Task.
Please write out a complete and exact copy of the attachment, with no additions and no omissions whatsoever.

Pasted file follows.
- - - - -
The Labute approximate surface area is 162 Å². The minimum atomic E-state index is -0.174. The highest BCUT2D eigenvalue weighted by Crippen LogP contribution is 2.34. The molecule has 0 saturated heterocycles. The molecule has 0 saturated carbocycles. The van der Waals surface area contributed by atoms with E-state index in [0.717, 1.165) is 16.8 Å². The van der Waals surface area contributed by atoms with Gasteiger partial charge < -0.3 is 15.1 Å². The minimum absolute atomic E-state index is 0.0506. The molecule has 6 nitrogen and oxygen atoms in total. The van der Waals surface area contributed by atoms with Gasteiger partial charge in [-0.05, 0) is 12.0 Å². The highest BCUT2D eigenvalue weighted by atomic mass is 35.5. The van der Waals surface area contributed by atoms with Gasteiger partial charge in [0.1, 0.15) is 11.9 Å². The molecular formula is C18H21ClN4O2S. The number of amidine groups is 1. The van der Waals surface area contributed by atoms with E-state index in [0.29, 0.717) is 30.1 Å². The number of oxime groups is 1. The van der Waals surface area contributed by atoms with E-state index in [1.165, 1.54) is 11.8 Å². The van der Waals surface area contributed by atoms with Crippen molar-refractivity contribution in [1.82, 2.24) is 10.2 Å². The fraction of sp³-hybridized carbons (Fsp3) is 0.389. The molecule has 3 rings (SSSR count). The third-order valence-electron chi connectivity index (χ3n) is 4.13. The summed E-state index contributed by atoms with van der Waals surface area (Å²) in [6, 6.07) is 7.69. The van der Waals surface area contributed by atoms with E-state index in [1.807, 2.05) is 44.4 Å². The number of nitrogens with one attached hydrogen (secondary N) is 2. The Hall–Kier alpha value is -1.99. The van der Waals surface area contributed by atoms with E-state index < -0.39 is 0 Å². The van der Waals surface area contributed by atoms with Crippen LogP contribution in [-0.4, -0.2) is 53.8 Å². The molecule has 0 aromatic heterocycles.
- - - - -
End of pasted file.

The Labute approximate surface area is 162 Å². The minimum atomic E-state index is -0.174. The highest BCUT2D eigenvalue weighted by Crippen LogP contribution is 2.34. The molecule has 0 saturated heterocycles. The molecule has 0 saturated carbocycles. The van der Waals surface area contributed by atoms with E-state index in [0.717, 1.165) is 16.8 Å². The van der Waals surface area contributed by atoms with Gasteiger partial charge < -0.3 is 15.1 Å². The minimum absolute atomic E-state index is 0.0506. The molecule has 6 nitrogen and oxygen atoms in total. The van der Waals surface area contributed by atoms with Gasteiger partial charge in [-0.05, 0) is 12.0 Å². The highest BCUT2D eigenvalue weighted by atomic mass is 35.5. The van der Waals surface area contributed by atoms with Gasteiger partial charge in [0.1, 0.15) is 11.9 Å². The molecular formula is C18H21ClN4O2S. The number of amidine groups is 1. The van der Waals surface area contributed by atoms with E-state index in [0.29, 0.717) is 30.1 Å². The number of oxime groups is 1. The van der Waals surface area contributed by atoms with E-state index in [1.165, 1.54) is 11.8 Å². The van der Waals surface area contributed by atoms with Crippen molar-refractivity contribution in [1.82, 2.24) is 10.2 Å². The fraction of sp³-hybridized carbons (Fsp3) is 0.389. The molecule has 3 rings (SSSR count). The third-order valence-electron chi connectivity index (χ3n) is 4.13. The summed E-state index contributed by atoms with van der Waals surface area (Å²) in [6, 6.07) is 7.69. The van der Waals surface area contributed by atoms with E-state index in [1.807, 2.05) is 44.4 Å². The number of nitrogens with one attached hydrogen (secondary N) is 2. The Hall–Kier alpha value is -1.99. The van der Waals surface area contributed by atoms with E-state index < -0.39 is 0 Å². The van der Waals surface area contributed by atoms with Crippen LogP contribution in [-0.4, -0.2) is 53.8 Å². The molecule has 0 aromatic heterocycles.